Accounting for Private Company Interest Rate Swaps: An Overview With Planning Strategies

Date01 March 2017
AuthorDanny P. Hollingsworth,John M. Trussel
DOIhttp://doi.org/10.1002/jcaf.22261
Published date01 March 2017
10
© 2017 Wiley Periodicals, Inc.
Published online in Wiley Online Library (wileyonlinelibrary.com).
DOI 10.1002/jcaf.22261
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Accounting for Private Company
Interest Rate Swaps: An Overview
WithPlanning Strategies
Danny P. Hollingsworth and John M. Trussel
INTRODUCTION
The Financial
Accounting Foun-
dation’s Board of
Trustees established
the Private Com-
pany Council (PCC),
a body created in
2012 to improve the
accounting standard
setting process for
private companies
(Financial Account-
ing Foundation,
2012). For additional
details and back-
ground on the for-
mation of the PCC,
see Holzman (2013).
In January 2014,
the FASB issued
Accounting Stan-
dards Update
No. 2014-03, “Deriv-
atives and Hedging (Topic
815): Accounting for Certain
Receive-Variable, Pay-Fixed
Interest Rate Swaps—
Simplified Hedge Account-
ing Approach,” to address
accounting for interest rate
swaps for certain private com-
panies. This update provides
an alternative, simplified hedge
accounting, for receive-variable,
pay-fixed interest rate
swaps if certain crite-
ria are met. The new
accounting method
allows private com-
panies to more easily
classify these interest
rate swaps as cash
flow hedges, which
will provide more
predictable earnings
by reducing income
volatility. The pur-
pose of this article is
to provide an over-
view of the provi-
sions of this Update
and to offer planning
strategies for maxi-
mizing the benefits
and minimizing the
costs of receive-
variable, pay-fixed
interest rate swaps.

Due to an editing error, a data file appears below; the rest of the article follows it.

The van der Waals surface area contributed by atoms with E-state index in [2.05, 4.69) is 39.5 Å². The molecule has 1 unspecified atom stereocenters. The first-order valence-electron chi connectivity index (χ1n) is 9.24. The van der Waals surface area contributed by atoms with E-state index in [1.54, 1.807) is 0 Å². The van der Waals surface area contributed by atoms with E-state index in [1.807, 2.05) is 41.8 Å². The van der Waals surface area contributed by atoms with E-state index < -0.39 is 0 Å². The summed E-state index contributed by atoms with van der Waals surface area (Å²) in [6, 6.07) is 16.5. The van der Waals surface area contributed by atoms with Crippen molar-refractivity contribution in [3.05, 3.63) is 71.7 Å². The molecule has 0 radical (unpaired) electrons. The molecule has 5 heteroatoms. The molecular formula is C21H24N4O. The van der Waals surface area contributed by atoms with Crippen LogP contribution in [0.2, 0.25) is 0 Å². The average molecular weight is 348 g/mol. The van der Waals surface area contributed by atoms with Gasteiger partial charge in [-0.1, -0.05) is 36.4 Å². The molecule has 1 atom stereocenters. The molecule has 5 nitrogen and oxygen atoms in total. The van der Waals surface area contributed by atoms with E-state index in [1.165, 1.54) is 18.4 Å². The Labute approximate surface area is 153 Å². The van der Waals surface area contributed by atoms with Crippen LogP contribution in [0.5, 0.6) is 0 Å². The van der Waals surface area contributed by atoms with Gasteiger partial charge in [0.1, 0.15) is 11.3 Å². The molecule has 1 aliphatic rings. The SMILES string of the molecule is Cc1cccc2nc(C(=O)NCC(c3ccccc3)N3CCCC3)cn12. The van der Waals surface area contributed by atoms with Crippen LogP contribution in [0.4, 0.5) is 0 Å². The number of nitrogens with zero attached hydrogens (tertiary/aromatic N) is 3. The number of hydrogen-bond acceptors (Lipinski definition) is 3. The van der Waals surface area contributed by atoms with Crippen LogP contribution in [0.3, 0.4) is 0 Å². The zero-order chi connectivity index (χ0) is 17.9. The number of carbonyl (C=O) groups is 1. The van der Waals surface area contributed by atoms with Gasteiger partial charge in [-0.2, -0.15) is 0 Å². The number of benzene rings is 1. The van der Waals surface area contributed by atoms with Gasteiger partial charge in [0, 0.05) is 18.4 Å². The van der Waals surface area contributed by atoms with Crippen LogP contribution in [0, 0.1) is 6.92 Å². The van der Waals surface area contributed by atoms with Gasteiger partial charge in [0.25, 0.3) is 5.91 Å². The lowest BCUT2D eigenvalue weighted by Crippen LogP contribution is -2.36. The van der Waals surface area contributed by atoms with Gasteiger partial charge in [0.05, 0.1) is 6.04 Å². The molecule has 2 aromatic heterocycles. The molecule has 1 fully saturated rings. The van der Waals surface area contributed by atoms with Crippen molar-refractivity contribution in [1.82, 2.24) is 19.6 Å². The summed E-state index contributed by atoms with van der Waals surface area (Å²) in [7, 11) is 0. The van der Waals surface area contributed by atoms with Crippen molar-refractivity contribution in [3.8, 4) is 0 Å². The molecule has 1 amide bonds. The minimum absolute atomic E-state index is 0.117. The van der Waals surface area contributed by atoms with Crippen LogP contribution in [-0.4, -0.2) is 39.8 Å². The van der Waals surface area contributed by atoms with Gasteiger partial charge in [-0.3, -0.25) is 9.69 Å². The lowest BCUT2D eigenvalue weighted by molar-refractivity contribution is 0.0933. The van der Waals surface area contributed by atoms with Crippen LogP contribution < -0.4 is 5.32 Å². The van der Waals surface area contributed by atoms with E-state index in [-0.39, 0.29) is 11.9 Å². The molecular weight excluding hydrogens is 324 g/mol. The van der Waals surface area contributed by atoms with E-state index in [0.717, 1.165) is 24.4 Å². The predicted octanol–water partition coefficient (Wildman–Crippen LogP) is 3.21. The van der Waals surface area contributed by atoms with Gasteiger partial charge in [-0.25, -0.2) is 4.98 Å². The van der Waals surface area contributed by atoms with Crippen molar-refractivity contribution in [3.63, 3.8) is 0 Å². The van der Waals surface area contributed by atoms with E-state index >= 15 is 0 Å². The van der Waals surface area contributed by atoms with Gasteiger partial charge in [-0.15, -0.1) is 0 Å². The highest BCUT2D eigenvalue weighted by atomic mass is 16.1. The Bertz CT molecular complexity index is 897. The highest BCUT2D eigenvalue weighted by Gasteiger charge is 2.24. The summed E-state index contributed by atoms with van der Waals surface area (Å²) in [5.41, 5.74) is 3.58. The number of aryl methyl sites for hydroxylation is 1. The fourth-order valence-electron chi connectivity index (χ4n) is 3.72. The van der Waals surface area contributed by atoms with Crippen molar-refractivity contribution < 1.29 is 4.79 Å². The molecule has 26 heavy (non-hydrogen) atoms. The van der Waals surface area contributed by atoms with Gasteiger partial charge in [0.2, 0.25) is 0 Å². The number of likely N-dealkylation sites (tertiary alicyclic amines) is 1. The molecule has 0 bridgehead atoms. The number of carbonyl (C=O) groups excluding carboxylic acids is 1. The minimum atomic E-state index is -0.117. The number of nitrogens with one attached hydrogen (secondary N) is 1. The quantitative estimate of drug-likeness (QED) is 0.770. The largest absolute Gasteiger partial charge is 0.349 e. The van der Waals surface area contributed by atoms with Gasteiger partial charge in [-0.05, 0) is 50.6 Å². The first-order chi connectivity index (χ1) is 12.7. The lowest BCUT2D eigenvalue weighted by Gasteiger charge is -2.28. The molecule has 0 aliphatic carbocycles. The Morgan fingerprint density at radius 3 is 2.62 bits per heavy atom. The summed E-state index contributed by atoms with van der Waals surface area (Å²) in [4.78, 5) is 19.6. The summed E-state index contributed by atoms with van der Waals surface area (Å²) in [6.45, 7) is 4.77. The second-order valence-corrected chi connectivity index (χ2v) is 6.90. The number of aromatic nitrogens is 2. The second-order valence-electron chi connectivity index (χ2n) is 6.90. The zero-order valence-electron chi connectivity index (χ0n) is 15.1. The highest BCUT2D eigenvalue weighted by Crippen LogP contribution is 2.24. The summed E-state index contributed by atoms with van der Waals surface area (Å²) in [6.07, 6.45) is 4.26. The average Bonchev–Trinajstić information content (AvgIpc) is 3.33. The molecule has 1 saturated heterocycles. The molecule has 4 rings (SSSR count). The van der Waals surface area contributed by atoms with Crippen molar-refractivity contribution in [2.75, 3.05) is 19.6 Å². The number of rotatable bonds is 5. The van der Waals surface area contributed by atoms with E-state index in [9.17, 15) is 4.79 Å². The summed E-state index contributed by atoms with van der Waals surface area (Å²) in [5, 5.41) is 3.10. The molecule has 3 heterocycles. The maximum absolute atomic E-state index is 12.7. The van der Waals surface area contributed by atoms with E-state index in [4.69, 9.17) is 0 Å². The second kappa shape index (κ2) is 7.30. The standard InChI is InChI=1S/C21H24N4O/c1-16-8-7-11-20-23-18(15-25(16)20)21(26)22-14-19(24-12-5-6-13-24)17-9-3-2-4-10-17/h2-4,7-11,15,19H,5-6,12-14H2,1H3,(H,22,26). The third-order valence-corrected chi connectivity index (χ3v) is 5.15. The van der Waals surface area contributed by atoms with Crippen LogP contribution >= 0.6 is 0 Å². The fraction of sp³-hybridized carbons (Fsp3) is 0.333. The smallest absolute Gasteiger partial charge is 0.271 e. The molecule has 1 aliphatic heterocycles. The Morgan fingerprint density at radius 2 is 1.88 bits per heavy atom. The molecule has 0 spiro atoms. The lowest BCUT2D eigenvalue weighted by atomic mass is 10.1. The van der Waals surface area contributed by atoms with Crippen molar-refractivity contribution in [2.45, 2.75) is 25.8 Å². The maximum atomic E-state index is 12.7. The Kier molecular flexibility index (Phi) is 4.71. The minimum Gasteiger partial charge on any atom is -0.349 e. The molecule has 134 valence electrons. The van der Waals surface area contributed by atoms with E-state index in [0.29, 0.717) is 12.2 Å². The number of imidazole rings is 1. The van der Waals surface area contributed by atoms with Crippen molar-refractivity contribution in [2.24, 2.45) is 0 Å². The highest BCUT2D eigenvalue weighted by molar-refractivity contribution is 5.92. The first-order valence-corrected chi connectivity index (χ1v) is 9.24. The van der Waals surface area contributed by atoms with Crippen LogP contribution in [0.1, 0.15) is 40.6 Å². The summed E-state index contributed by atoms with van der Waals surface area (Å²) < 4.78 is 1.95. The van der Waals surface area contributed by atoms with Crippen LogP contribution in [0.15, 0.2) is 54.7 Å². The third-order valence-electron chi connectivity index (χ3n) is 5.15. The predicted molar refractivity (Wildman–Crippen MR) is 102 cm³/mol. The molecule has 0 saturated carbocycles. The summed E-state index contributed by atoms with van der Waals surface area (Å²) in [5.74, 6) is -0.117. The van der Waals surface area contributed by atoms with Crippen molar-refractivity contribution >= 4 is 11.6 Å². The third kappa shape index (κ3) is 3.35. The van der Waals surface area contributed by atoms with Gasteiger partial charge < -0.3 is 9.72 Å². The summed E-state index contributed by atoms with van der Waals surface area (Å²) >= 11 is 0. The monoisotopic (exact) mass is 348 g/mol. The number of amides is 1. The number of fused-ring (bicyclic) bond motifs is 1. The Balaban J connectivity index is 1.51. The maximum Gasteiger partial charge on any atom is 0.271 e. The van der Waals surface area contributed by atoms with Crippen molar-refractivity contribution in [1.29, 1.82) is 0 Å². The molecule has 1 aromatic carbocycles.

OVERVIEW OF HEDGE
ACCOUNTING AND FASB
UPDATE 2014-03
The PCC received input
through outreach that private
The Financial Accounting Standard Board’s (FASB)
Private Company Council (PCC) was created in
2012 to improve the accounting standard-setting
process for private companies. Due to influence
from PCC, the FASB issued Accounting Standards
Update No. 2014-03 in January 2014 to address
accounting for interest rate swaps for certain
private companies. The issue addressed was the
complexity of complying with ASC 815 rules that
are highly detailed and difficult to implement. The
FASB Update provides an alternative, simplified
hedge accounting, for receive-variable, pay-fixed
interest rate swaps if certain criteria are met. This
accounting method allows private companies to
more easily classify these interest rate swaps as
cash flow hedges, which will reduce income vola-
tility and aid in compliance. This article provides
an overview of the provisions of this update and
offers planning strategies for maximizing the ben-
efits and minimizing the costs of receive-variable,
pay-fixed interest rate swaps. © 2017 Wiley Periodicals, Inc.
Refereed (Double-Blind
Peer Reviewed)

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